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Chinle grieves the loss of coach ‘J.R.’ Wagner

Chinle grieves the loss of coach ‘J.R.’ Wagner

CHINLE

During a year of heartache, the Chinle community suffered another significant loss with the passing of longtime coach and teacher, Woodrow Wagner Jr., or “J.R.” as many people remembered him.

Wagner passed away on Nov. 22 due to a respiratory illness that wasn’t related to the COVID-19 virus. His funeral was held on Nov. 27, attended by close relatives.

Wagner was from Chinle and has worked at the school since 1995, as Chinle athletic director Shaun Martin recalled.

“J.R. was 66 years old when he ended his journey here in the world and began his journey to the next,” Martin said. “While at Chinle High School, he began as a teacher aid. In 2005, he became a home school liaison.

“Acting upon his own beliefs and role modeling philosophies, he became a teacher in 2008,” he said. “Just last year, 2019, Arizona Superintendent of Education Kathy Hoffman visited Coach Wagner’s welding class, where she got to see firsthand his outstanding instructional abilities and even got to experience his very high-tech welding simulator.

“Needless to say, she was very impressed, and Coach Wagner was proud to host her,” he said.

Wagner had worked alongside his son, Nate Wagner, as they both coached football for a while. According to Nate, his dad was a man of many skills.

“He coached all sports – football, wrestling, basketball, track and field, and softball,” Nate said. “He was a man of many talents and coaching abilities but loved his students, loved his student-athletes, his peers and his family.”

Wagner had coached all his children and even two of his grandchildren.

Former Chinle High parent counselor and head football coach Tim Su’e Su’e Liufau remembered working with Wagner and had a strong bond with his family.

“We talked about that numerous times about passion and sports, about what he likes,” Liufau said. “Whatever sport he is coaching, he always has that passion, that desire.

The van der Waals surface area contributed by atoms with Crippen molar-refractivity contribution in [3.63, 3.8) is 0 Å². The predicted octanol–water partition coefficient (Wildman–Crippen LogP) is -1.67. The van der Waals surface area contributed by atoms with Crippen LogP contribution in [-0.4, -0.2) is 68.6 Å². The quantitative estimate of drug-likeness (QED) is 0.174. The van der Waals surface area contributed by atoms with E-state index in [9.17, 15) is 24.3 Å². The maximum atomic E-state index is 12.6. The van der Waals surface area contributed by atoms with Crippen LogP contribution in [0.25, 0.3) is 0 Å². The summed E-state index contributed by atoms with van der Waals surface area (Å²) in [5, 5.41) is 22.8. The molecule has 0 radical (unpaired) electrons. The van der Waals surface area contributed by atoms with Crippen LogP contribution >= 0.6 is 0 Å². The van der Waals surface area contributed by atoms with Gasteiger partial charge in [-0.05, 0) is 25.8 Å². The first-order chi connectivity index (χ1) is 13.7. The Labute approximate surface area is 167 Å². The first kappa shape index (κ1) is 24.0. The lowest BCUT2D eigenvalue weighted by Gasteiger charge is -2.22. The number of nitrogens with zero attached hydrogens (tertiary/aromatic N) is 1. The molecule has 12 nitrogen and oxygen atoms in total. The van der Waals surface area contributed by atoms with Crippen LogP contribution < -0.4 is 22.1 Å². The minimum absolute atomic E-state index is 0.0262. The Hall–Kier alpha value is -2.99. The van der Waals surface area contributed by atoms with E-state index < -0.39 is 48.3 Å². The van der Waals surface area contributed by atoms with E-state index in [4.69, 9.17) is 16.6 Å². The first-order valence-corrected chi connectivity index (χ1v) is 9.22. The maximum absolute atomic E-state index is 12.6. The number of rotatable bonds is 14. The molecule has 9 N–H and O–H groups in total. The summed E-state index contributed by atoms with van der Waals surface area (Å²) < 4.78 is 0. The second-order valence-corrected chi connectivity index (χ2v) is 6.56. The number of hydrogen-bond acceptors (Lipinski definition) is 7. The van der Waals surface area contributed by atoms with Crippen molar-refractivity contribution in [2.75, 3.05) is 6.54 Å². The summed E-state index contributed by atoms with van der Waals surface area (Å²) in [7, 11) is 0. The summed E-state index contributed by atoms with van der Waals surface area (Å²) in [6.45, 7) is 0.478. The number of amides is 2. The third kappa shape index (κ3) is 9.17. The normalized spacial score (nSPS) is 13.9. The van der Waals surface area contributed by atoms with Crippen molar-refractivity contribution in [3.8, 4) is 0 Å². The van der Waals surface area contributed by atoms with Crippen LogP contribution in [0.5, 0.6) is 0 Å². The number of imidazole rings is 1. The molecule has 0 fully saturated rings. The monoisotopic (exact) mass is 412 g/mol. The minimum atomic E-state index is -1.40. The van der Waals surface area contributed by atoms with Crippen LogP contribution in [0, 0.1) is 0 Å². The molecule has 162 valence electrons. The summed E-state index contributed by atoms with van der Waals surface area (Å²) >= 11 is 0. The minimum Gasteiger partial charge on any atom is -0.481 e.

“He loves wrestling, wrestling was one of his things, basketball, football, it didn’t matter,” he said. “We always talked about having that passion and desire for anything you go out for.

“He reminded me to always don’t force yourself to coach something that you don’t have a passion or desire for,” he said.

Wagner was described as always having a smile on his face and a welcoming handshake or hug. A force of positivity when on the sports field.

If his team loses he always had a comforting atmosphere that set many at ease. To everyone who knew him, he was more than a coach or teacher. He was a friend and a role model.

Nate said he was a loving family man, and he treated his students and athletes like they were a part of that family.

“He was very humble, whether it was winning or losing, he always had words of encouragement and positivity towards his student-athletes,” Nate said. “When their heads are down, he would help bring them back up.

“His teachings and words of wisdom always uplifted his student-athletes and helped them know there is more to sports and put into perspective for his student-athletes, like a teacher in life,” he said. “He was always, always supporting and encouraging. I learned a lot from coaching with him. When he won by a lot, he was very humble, a very humble man.”

For Liufau, Wagner was a positive role model for everyone. One of Wagner’s favorite sayings was “Ohana means family and family means nobody gets left behind.” A quote from a Disney movie, but a quote that Wagner said, believed in and lived by every day.